November 2011/Prepared Foods-- Marketers and developers often ponder trends on a macro level, poring over demographics and similar data, in hopes of discovering what the future may hold and what will capture the attention of that future consumer group. Often, however, it can be as simple as looking to the past. Sure, not all trends are destined to repeat themselves, but it is curious how every couple of decades a particularly notable one will re-emerge. Remember leggings in the 1980s? Those began to return a couple of years ago--and with a vengeance, particularly considering how America’s obesity problem has grown virtually unabated.

Regardless, as the first year of the 2010s draws to a close, it may well be time to look back to the 1990s for inspiration--and not solely for a trip down

Healthy Soups

memory lane--to the days of dial-up modems and flannel. What were some of the hotter food trends of the decade of grunge? The January 1992 issue of Prepared Foods (randomly picked) had a focus on six such trends: a healthier, 96% fat-free ground beef; competing lines of healthy soups; a line of all-natural baby foods packaged for the microwave; lunch options for the harried office worker; kid-oriented, quick breakfast meals which also incorporated nutritious elements; and the growth potential of Caribbean cuisine.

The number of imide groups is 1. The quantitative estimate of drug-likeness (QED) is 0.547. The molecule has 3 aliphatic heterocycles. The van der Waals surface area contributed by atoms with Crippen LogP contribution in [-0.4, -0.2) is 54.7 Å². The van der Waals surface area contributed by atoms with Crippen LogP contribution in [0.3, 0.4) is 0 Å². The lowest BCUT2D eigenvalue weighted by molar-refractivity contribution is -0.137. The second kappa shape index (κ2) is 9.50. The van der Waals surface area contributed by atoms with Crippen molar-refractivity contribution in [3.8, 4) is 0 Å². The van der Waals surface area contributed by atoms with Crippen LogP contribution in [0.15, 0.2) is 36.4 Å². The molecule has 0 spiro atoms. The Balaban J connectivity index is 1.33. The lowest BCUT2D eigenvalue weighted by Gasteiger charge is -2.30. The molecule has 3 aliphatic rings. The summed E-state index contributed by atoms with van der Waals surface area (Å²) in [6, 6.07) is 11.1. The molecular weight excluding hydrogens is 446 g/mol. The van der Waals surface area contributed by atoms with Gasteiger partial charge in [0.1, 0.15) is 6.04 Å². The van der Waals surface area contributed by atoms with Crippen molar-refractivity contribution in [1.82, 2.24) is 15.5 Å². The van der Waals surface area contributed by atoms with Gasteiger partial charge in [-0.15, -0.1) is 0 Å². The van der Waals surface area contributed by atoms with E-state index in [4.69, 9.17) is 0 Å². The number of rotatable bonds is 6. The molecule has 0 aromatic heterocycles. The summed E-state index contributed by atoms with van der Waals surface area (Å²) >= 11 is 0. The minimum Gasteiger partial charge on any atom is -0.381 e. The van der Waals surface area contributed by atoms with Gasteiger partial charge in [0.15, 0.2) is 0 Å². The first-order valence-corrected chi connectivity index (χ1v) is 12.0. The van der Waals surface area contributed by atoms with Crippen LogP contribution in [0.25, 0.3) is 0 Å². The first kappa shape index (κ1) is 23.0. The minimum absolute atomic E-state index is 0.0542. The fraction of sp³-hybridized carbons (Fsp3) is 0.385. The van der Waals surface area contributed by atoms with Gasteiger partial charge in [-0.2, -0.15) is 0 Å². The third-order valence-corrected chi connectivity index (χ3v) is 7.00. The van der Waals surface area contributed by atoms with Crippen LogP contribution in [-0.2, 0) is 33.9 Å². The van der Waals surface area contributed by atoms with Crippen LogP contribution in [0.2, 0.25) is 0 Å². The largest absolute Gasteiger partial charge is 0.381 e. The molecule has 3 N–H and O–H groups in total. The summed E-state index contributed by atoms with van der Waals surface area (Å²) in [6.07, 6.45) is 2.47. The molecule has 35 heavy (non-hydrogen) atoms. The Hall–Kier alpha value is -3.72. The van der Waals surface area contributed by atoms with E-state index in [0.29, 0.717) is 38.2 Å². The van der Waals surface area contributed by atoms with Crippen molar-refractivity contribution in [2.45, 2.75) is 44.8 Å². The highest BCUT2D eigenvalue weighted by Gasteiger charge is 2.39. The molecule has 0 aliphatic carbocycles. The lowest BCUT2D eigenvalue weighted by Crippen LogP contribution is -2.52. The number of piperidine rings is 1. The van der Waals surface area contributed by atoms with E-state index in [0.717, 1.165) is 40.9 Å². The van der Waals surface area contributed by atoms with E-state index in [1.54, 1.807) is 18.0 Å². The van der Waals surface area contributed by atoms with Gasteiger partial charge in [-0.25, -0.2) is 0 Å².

Admittedly, the market for Caribbean cuisine remains fairly untapped, but a new report, “Culture of Millennials 2011,” from The Hartman Group, suggests the desire for healthy and natural or organic items is as strong as ever. The report contends Millennials (those between 16-30) are beginning to shift their brand preferences away from the brands in their parents’ homes. As this generation leaves home, some 20% “switch almost entirely to different brands, when they move out on their own.” What key food and beverage descriptors are they seeking on products they purchase? Healthy, organic and natural, at least more so than their parents’ choices, and at the same time, more expensive, suggesting this group is not averse to paying for items perceived to be of higher quality.

While the perception of healthy foods may have changed (fat-free has seen a particular dip in popularity), the concept and desire for them remains as strong as ever. It’s just that in the 2010s, consumers have begun to focus on products with nutritional benefits, such as probiotics, added fiber and the like. pf